115. Memorandum From the Deputy Special Representative for Trade Negotiations (Wolff) to the Special Representative for Trade Negotiations (Strauss)1


  • Trade Reorganization

A substantial element in getting the MTN passed will be whether the private sector believes that the U.S. Government will actively enforce the agreements that have been negotiated in the MTN.2 The major question is how best to organize this effort.

In terms of political perceptions, as well as reality, this country would best be served by consolidating functions into one trade agency. Since it does not appear that creating a new department would have much of a chance now, and since what is needed is really something leaner than a department, it makes sense to pull things together in one tightly managed unit.

This country has suffered too long from having a variety of voices managing trade policy. The lofty ideals of the Ways and Means and Finance Committees in creating an STR were to have the government speak with one voice on trade matters and to unify the negotiating functions for industry, agriculture and labor, with some separation from foreign policy concerns, although not the absence of them. What was missing was the leverage. The STR’s ability to negotiate depends upon his relation with the President, because he is without any power base. He cannot influence antidumping and countervailing duty decisions, the use of export controls, the setting of commodity policy, etc. Therefore, he is a negotiator that is deprived of tradeoffs in a way that no foreign negotiator is.

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When talking to developing countries, if the STR has no say in commodity policy, he has a lesser chance of success in advancing our commercial interests in that country. When talking to the Japanese or Europeans on color TVs or steel, the leverage gained through our unfair trade practice statutes is lodged elsewhere and unusable.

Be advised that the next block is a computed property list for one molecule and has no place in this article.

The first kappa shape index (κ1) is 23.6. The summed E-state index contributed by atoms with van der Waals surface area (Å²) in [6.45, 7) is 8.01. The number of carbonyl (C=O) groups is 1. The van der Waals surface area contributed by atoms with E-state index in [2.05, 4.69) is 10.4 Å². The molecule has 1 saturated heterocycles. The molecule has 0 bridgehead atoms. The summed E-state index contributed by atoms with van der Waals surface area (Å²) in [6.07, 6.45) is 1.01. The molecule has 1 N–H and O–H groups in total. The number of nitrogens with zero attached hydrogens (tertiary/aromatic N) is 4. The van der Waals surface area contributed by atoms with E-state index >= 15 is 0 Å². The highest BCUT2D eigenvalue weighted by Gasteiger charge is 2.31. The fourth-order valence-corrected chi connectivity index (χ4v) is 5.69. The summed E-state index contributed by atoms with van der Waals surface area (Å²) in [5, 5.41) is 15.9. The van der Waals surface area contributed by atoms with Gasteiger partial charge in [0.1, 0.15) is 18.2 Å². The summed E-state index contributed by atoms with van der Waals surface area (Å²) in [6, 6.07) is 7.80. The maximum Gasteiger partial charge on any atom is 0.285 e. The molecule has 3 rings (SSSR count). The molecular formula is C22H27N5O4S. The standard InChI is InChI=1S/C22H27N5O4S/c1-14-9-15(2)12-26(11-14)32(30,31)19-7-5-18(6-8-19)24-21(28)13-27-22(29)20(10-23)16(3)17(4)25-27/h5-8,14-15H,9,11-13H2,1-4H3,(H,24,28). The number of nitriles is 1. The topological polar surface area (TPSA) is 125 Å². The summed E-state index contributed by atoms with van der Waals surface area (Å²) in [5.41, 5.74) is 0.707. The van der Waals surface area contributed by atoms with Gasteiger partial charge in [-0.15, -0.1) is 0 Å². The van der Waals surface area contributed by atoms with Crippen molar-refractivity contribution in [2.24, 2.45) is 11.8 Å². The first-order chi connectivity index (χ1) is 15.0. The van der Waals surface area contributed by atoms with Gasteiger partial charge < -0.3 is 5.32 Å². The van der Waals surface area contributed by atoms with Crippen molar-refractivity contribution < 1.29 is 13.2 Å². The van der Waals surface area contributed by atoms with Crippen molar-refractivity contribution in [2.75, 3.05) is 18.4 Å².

The likely outcome of the reorganization memo that is going to the President is to further weaken the government in the trade area,3 by assigning further functions such as MTN implementation to the Commerce Department, which has a lack lustre track record. This does not serve any political purpose, nor does it make sense as a matter of giving this country aggressive enforcement of its trade laws. In fact, it is further fragmentation.

What is worse is that the suggestion to just load a number of functions into the Department of Commerce is going to antagonize the agricultural community and organized labor, as well as substantial parts of the business community. We don’t need that kind of confrontation in the middle of trying to get consideration of the MTN package.

  1. Source: National Archives, RG 364, Special Trade Representative, 1977–1979, Box 45, Reorganization, 1977. No classification marking. Copies sent to Alonzo L. McDonald and Robert Hormats.
  2. The United States initialed the agreements reached in the Tokyo Round of Multilateral Trade Negotiations on April 12. See Foreign Relations, 1977–1980, vol. III, Foreign Economic Policy, Document 209.
  3. See Document 117.